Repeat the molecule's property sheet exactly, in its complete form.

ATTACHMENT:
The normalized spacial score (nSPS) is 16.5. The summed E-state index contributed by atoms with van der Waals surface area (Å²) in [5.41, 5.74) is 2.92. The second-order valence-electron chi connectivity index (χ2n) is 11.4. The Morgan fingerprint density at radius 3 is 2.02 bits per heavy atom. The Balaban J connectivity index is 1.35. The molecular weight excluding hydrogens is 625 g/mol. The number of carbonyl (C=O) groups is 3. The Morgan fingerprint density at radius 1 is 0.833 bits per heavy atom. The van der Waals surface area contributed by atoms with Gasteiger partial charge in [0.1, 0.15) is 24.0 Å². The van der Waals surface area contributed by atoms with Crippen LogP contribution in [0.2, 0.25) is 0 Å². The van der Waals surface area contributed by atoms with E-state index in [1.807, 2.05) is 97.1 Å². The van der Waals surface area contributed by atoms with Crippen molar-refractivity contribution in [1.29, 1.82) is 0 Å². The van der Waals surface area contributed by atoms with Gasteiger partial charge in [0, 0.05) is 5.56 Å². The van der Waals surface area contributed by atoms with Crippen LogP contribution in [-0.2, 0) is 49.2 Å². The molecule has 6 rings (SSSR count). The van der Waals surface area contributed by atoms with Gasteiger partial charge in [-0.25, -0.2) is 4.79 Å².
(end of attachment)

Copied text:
The normalized spacial score (nSPS) is 16.5. The summed E-state index contributed by atoms with van der Waals surface area (Å²) in [5.41, 5.74) is 2.92. The second-order valence-electron chi connectivity index (χ2n) is 11.4. The Morgan fingerprint density at radius 3 is 2.02 bits per heavy atom. The Balaban J connectivity index is 1.35. The molecular weight excluding hydrogens is 625 g/mol. The number of carbonyl (C=O) groups is 3. The Morgan fingerprint density at radius 1 is 0.833 bits per heavy atom. The van der Waals surface area contributed by atoms with Gasteiger partial charge in [0.1, 0.15) is 24.0 Å². The van der Waals surface area contributed by atoms with Crippen LogP contribution in [0.2, 0.25) is 0 Å². The van der Waals surface area contributed by atoms with E-state index in [1.807, 2.05) is 97.1 Å². The van der Waals surface area contributed by atoms with Crippen molar-refractivity contribution in [1.29, 1.82) is 0 Å². The van der Waals surface area contributed by atoms with Gasteiger partial charge in [0, 0.05) is 5.56 Å². The van der Waals surface area contributed by atoms with Crippen LogP contribution in [-0.2, 0) is 49.2 Å². The molecule has 6 rings (SSSR count). The van der Waals surface area contributed by atoms with Gasteiger partial charge in [-0.25, -0.2) is 4.79 Å².